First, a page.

I Am No One reads like a collaboration between spy novelist John le Carre and Franz Kafka, the early 20th-century master of alienation and existential anxiety. It’s at once a beautifully written slow-motion thriller, an unnerving story of fear and paranoia, and a cautionary tale about the perils of spy satellites, security cameras and electronic surveillance by faceless government bureaucrats.
...exquisitely written, sinuously plotted and deliciously creepy ... But what should anyone, let alone some government agency, want with a nondescript professor at New York University? In its haunting exploration of this surreal yet timely question, Flanery’s self-assured I Am No One may do for the 21st century what Franz Kafka’s The Trial did for the 20th ... The ambiguity with which Flanery shrouds certain story elements, the better to heighten his protagonist’s (and presumably our own) sense of vulnerability, sometimes proves too thick.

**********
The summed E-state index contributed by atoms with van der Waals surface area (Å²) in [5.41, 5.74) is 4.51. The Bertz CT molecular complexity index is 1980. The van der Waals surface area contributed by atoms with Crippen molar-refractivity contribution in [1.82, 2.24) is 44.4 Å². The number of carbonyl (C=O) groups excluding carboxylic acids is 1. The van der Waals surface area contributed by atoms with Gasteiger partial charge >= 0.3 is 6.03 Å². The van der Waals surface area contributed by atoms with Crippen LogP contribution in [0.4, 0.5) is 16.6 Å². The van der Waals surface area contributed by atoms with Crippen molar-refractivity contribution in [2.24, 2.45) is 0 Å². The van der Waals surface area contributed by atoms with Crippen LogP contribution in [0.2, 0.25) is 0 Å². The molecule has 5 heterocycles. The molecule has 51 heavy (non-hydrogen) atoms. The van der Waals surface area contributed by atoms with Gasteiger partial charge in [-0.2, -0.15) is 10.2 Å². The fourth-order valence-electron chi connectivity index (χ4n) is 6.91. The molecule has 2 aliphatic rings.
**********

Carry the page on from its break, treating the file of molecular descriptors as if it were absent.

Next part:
...as the plot begins to creak through various twists and turns, stage-managed either by the author or his unreliable narrator, Jeremy can sound more like a nervous novelist than a traumatized professor ... Flanery is a writer capable of delicately layering elements of the surreal and absurd into his work, but in this novel the themes can seem rather thickly laid, prioritized over the characters and their sentences ... The instances of more aloof, detached narration tend to carry the book’s ideas forward with greater force, leaving us feeling we’re wired to a cold security camera and its fascinating, unfinished footage of events.